Yet another KLR succumbed to the Latin fever

Discussion in 'Ride Reports - Epic Rides' started by igorshen, Nov 19, 2009.

  1. crashmaster

    crashmaster ow, my balls!

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    Alaska
    I heard from Igor just a couple of days ago so I'm sure he is fine.

    Gee, no one ever worries about me if I dont post for a month. Feel the love.:rofl:rofl:rofl
  2. GastonUSAChile

    GastonUSAChile Been here awhile

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    Miami,USA
    Guys, don't worry about him. We have been emailing each other for several days. He went from Lima to Chachapoyas, to see the ruins of Kuelap and coming again back to Huaraz and cordillera blanca. Most probably he will end in Lima this week as his final destination before flying out.

    Probably he is consuming all the beers and juices left in Peru before leaving.
  3. Meatn'taters

    Meatn'taters Not any more Supporter

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    Sonoma County, CA
    Dude - I went thru Crash withdrawals for quite a while, recovered from your bi-monthly posts, and now I'm shaking again. Where the heck are you and why you no cure my jonesin? You and Draggs were my heros - there's still time for you to regain this oh so coveted stature. Now post up soldier and get that awesome RR of yours re-booted.

    And yea, I'm not double shakin' from no Igor. Hope all is well with him - he's got a great RR going. How about an all okay por favor?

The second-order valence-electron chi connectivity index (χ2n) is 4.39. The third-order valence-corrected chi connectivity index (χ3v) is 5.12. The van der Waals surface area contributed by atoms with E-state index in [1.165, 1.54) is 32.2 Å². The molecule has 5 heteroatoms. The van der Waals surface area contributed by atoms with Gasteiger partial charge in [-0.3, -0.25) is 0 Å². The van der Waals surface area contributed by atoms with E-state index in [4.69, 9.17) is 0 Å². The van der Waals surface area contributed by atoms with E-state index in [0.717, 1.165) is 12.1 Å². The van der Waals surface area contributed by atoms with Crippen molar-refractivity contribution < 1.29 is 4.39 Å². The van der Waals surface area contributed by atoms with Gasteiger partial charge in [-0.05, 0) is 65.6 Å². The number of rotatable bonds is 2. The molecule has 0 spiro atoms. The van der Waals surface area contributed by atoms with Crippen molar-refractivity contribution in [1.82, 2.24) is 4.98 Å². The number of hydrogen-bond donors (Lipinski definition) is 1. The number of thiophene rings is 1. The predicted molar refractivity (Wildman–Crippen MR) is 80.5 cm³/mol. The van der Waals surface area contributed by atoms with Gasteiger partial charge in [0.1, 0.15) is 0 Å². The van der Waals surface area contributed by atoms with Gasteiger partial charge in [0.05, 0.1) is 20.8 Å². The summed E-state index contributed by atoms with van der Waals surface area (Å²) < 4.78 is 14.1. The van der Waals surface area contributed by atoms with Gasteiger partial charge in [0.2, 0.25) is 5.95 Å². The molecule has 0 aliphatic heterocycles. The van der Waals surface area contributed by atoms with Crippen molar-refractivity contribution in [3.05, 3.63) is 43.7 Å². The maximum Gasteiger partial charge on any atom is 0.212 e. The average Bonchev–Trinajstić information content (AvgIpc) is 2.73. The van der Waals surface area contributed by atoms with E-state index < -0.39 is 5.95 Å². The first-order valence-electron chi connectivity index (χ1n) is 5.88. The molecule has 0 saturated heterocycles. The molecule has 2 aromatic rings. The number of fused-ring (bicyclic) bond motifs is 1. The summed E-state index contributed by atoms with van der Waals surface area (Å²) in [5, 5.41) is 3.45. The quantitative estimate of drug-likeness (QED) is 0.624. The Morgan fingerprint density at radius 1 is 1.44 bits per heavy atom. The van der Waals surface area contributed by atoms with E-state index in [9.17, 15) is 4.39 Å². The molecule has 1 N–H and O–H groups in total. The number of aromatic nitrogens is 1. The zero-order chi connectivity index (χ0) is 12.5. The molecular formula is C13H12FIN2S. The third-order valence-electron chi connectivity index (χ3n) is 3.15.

4. igorshen

    igorshen gypsy soul

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    Hey guys,

    Everything is cool. I'm battling Peruvian bureaucracy for importation papers for the bike. Yeah, that puppy has already been peruvianized.

    My official riding part of this trip is over and I need to make the final post, but I've been dragging my feet.

    Otherwise, I had the best time in Caraz, in a very comfortable hotel - Los Pinos Lodge. I didn't really want to leave, but we had to come to Lima for the paperwork.

    Anyhow, thanks for the messages, it's good to know that people care :D

    Crashy, we care about you too :1drink

    Update coming soon...

    igor

    PS Meanwhile, can anyone guess how much that special edition, KLR IGORRRRRR, fetched in a bidding war?
  5. LumpyOne

    LumpyOne Been here awhile

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    WestSconnie
    With this epic report and solid preventative maintenance(hehe):D I am guessing $2100(US).

    I will miss this adventure!! It has been almost a year my friend and I feel like we are family. If you are ever in Minnesota we would love to put you up and hear of all your adventures!! With heavy heart I look forward to the final report.
  6. Adv Grifter

    Adv Grifter on the road o'dreams

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    !Ola' Igor! Glad to hear all is well!
    So, you've legally imported your bike into Peru' in order to sell it? Very smart move! Lets here the details of how you did this. (lots here have similar plans)

    I'd guess $3000 USD ? :evil Anything imported is outrageously expensive in Peru'. Two or Three times the cost in the US. Even junk Chinese bikes are expensive down there. Ones you buy here for $600 cost $2500 in Peru'.